Non-Fiction – Unbroken: My Fight for Survival, Hope and Justice for Indigenous Women and Girls by Angela Sterritt

A remarkable work of memoir and investigative journalism focusing on missing and murdered Indigenous women, written by an award-winning Gitxsan journalist who survived life on the streets against all odds.

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Cover image of The Berry Pickers

Fiction – The Berry Pickers by Amanda Peters

A stunning debut by a vibrant new voice in fiction, The Berry Pickers is a riveting novel about the search for truth, the shadow of trauma and the persistence of love across time. This story follows one Mi’kmaq family from Nova Scotia that is haunted for decades after their youngest child mysteriously disappears one summer in 1962 when they’re visiting Maine to pick blueberries.

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Cover image of Grandmother Begins the Story

Fiction – Grandmother Begins the Story written by Michelle Porter

Award-winning author Michelle Porter makes her fiction debut with an enchanting and original story of the unrivaled desire for healing and the power of familial bonds across five generations of Métis women and the land and bison that surround them.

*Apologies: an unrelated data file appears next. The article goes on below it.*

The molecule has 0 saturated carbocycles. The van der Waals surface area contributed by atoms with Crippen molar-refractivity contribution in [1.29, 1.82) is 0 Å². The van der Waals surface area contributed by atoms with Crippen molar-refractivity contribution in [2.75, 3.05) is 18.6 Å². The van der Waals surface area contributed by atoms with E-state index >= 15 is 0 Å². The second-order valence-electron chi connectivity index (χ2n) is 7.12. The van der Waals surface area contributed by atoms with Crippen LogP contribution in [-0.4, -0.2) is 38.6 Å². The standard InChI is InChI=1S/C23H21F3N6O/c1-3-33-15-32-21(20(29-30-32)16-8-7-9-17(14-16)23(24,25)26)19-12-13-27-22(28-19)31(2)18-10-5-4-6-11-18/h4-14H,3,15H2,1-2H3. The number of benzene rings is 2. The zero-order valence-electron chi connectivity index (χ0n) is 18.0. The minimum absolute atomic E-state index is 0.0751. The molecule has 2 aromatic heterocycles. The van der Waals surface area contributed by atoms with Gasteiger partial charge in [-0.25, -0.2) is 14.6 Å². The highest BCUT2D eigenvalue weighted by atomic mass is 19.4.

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Cover image of Funeral Songs for Dying Girls

Young Adult Fiction – Funeral Songs for Dying Girls by Cherie Dimaline

After inadvertently starting rumors of a haunted cemetery, a teen befriends a ghost in this brand-new young adult novel exploring Indigenous identity from the critically acclaimed and bestselling author of The Marrow Thieves series.

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Cover image of Indigenous Ingenuity

Juvenile Non-Fiction – Indigenous Ingenuity by Deidre Havrelock and Edward Kay; illustrated by Kalila Fuller

Spanning topics from transportation to civil engineering, hunting technologies, astronomy, brain surgery, architecture, and agriculture, Indigenous Ingenuity is a beautifully designed, interactive nonfiction work that celebrates North American Indigenous thinkers and inventions. Perfect for fans of Braiding Sweetgrass by Robin Wall Kimmerer.  ​